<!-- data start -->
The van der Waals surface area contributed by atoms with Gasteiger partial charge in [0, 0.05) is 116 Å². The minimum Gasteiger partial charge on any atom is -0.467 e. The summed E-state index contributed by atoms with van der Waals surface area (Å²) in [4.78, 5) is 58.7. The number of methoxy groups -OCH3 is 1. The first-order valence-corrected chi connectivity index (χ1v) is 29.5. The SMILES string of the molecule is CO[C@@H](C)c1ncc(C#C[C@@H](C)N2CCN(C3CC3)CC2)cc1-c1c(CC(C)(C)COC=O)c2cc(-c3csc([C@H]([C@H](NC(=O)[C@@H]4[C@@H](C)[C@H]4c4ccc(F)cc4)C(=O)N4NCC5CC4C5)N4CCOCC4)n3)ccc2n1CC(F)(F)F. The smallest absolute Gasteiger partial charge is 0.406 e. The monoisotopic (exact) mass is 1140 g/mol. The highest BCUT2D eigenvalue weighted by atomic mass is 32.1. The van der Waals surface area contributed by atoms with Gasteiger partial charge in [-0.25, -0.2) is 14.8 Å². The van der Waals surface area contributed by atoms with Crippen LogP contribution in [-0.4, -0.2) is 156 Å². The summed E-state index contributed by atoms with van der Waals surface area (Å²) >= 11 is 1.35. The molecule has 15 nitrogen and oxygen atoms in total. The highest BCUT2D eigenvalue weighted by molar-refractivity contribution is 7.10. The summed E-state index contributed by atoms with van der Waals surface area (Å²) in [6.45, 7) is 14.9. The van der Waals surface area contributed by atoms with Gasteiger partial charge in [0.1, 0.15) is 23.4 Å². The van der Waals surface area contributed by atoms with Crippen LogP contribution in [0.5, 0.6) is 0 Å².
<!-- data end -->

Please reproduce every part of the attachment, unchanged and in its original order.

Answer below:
The van der Waals surface area contributed by atoms with Gasteiger partial charge in [0, 0.05) is 116 Å². The minimum Gasteiger partial charge on any atom is -0.467 e. The summed E-state index contributed by atoms with van der Waals surface area (Å²) in [4.78, 5) is 58.7. The number of methoxy groups -OCH3 is 1. The first-order valence-corrected chi connectivity index (χ1v) is 29.5. The SMILES string of the molecule is CO[C@@H](C)c1ncc(C#C[C@@H](C)N2CCN(C3CC3)CC2)cc1-c1c(CC(C)(C)COC=O)c2cc(-c3csc([C@H]([C@H](NC(=O)[C@@H]4[C@@H](C)[C@H]4c4ccc(F)cc4)C(=O)N4NCC5CC4C5)N4CCOCC4)n3)ccc2n1CC(F)(F)F. The smallest absolute Gasteiger partial charge is 0.406 e. The monoisotopic (exact) mass is 1140 g/mol. The highest BCUT2D eigenvalue weighted by atomic mass is 32.1. The van der Waals surface area contributed by atoms with Gasteiger partial charge in [-0.25, -0.2) is 14.8 Å². The van der Waals surface area contributed by atoms with Crippen LogP contribution in [-0.4, -0.2) is 156 Å². The summed E-state index contributed by atoms with van der Waals surface area (Å²) >= 11 is 1.35. The molecule has 15 nitrogen and oxygen atoms in total. The highest BCUT2D eigenvalue weighted by molar-refractivity contribution is 7.10. The summed E-state index contributed by atoms with van der Waals surface area (Å²) in [6.45, 7) is 14.9. The van der Waals surface area contributed by atoms with Gasteiger partial charge in [0.1, 0.15) is 23.4 Å². The van der Waals surface area contributed by atoms with Crippen LogP contribution in [0.5, 0.6) is 0 Å².